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The Effect of Special Instruction Upon Test Performance of High School Students in Tennessee PSAT

Author(s):
Oppenheim, Don B.; Roberts, S. O.
Publication Year:
1966
Report Number:
RB-66-36, RDR-66-67, No. 01
Source:
ETS Research Bulletin
Document Type:
Report
Page Count:
29
Subject/Key Words:
College Board, Black Students, Coaching, College Entrance Examinations, Preliminary Scholastic Aptitude Test (PSAT), Tennessee

Abstract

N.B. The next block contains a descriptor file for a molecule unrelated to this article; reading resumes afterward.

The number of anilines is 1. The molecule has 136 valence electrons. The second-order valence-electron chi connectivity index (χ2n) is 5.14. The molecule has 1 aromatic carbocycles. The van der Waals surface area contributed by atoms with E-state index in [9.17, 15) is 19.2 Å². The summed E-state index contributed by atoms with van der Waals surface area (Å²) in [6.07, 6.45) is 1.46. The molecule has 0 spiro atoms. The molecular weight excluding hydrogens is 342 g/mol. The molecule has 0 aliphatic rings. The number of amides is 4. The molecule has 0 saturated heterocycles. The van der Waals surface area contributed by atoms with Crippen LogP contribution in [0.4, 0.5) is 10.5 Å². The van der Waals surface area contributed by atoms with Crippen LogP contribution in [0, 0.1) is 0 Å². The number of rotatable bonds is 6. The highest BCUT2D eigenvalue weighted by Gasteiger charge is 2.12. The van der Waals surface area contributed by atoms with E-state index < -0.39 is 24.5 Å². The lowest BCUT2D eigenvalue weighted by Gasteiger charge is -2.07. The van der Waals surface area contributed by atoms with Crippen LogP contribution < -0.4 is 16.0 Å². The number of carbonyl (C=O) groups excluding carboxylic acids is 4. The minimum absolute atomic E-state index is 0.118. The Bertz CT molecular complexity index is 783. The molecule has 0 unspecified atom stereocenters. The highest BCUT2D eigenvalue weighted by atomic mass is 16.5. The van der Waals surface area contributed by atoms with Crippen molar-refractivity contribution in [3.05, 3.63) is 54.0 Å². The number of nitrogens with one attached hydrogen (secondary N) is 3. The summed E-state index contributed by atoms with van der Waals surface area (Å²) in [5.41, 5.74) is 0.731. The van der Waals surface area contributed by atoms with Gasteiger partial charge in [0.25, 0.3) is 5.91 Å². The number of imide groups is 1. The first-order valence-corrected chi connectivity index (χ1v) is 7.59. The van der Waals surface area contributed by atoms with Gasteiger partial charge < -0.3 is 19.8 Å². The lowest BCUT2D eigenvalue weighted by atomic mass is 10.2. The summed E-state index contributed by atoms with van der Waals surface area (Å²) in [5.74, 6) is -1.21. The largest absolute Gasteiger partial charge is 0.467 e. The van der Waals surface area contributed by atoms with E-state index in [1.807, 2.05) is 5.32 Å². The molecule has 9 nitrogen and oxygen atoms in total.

Specially prepared linear programmed materials, designed to foster an analytic approach to the tasks required on college admission tests and to be used in conjunction with classroom instruction, were developed in the verbal and the mathematical areas. Instruction in either of the two areas was given to eleventh grade students in 18 predominantly Black high schools. Alternate forms of the PSAT, administered as pre- and posttests, were used to evaluate the effectiveness of the special instruction. While there were statistically significant differences in gain scores between some of the experimental groups and their controls, the outcome of this study, like the outcome of earlier studies, was generally negative. In fact, the gains in the experimental groups were more than offset by reductions in posttest scores in the control groups. The magnitude of the gains observed in the experimental groups were so small that it does not seem reasonable to expect that similar short-term instruction given on a wide scale would be of significant benefit to disadvantaged students.

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